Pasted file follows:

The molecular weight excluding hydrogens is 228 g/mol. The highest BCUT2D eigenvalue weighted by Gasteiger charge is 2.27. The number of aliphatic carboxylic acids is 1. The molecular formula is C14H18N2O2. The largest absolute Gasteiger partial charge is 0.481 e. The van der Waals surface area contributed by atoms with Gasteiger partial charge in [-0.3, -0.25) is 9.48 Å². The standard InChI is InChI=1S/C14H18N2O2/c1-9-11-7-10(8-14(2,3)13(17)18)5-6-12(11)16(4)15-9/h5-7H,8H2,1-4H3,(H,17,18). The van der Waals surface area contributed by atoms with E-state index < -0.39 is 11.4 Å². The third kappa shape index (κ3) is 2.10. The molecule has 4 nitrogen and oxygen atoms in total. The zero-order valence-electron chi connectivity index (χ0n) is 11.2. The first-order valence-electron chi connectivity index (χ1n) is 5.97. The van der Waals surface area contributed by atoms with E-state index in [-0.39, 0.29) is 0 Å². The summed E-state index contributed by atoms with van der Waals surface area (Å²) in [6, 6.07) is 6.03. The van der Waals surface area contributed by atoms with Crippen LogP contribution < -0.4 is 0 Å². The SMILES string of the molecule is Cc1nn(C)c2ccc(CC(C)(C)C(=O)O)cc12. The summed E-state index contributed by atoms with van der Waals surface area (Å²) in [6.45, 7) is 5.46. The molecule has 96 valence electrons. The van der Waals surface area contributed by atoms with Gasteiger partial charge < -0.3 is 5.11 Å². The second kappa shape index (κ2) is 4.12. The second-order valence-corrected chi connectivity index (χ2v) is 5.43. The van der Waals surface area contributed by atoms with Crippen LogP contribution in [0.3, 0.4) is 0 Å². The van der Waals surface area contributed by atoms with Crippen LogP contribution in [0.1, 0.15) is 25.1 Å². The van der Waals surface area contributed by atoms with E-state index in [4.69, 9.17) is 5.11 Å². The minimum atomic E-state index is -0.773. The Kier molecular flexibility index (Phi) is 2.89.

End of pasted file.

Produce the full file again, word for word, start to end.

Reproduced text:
The molecular weight excluding hydrogens is 228 g/mol. The highest BCUT2D eigenvalue weighted by Gasteiger charge is 2.27. The number of aliphatic carboxylic acids is 1. The molecular formula is C14H18N2O2. The largest absolute Gasteiger partial charge is 0.481 e. The van der Waals surface area contributed by atoms with Gasteiger partial charge in [-0.3, -0.25) is 9.48 Å². The standard InChI is InChI=1S/C14H18N2O2/c1-9-11-7-10(8-14(2,3)13(17)18)5-6-12(11)16(4)15-9/h5-7H,8H2,1-4H3,(H,17,18). The van der Waals surface area contributed by atoms with E-state index < -0.39 is 11.4 Å². The third kappa shape index (κ3) is 2.10. The molecule has 4 nitrogen and oxygen atoms in total. The zero-order valence-electron chi connectivity index (χ0n) is 11.2. The first-order valence-electron chi connectivity index (χ1n) is 5.97. The van der Waals surface area contributed by atoms with E-state index in [-0.39, 0.29) is 0 Å². The summed E-state index contributed by atoms with van der Waals surface area (Å²) in [6, 6.07) is 6.03. The van der Waals surface area contributed by atoms with Crippen LogP contribution < -0.4 is 0 Å². The SMILES string of the molecule is Cc1nn(C)c2ccc(CC(C)(C)C(=O)O)cc12. The summed E-state index contributed by atoms with van der Waals surface area (Å²) in [6.45, 7) is 5.46. The molecule has 96 valence electrons. The van der Waals surface area contributed by atoms with Gasteiger partial charge < -0.3 is 5.11 Å². The second kappa shape index (κ2) is 4.12. The second-order valence-corrected chi connectivity index (χ2v) is 5.43. The van der Waals surface area contributed by atoms with Crippen LogP contribution in [0.3, 0.4) is 0 Å². The van der Waals surface area contributed by atoms with Crippen LogP contribution in [0.1, 0.15) is 25.1 Å². The van der Waals surface area contributed by atoms with E-state index in [4.69, 9.17) is 5.11 Å². The minimum atomic E-state index is -0.773. The Kier molecular flexibility index (Phi) is 2.89.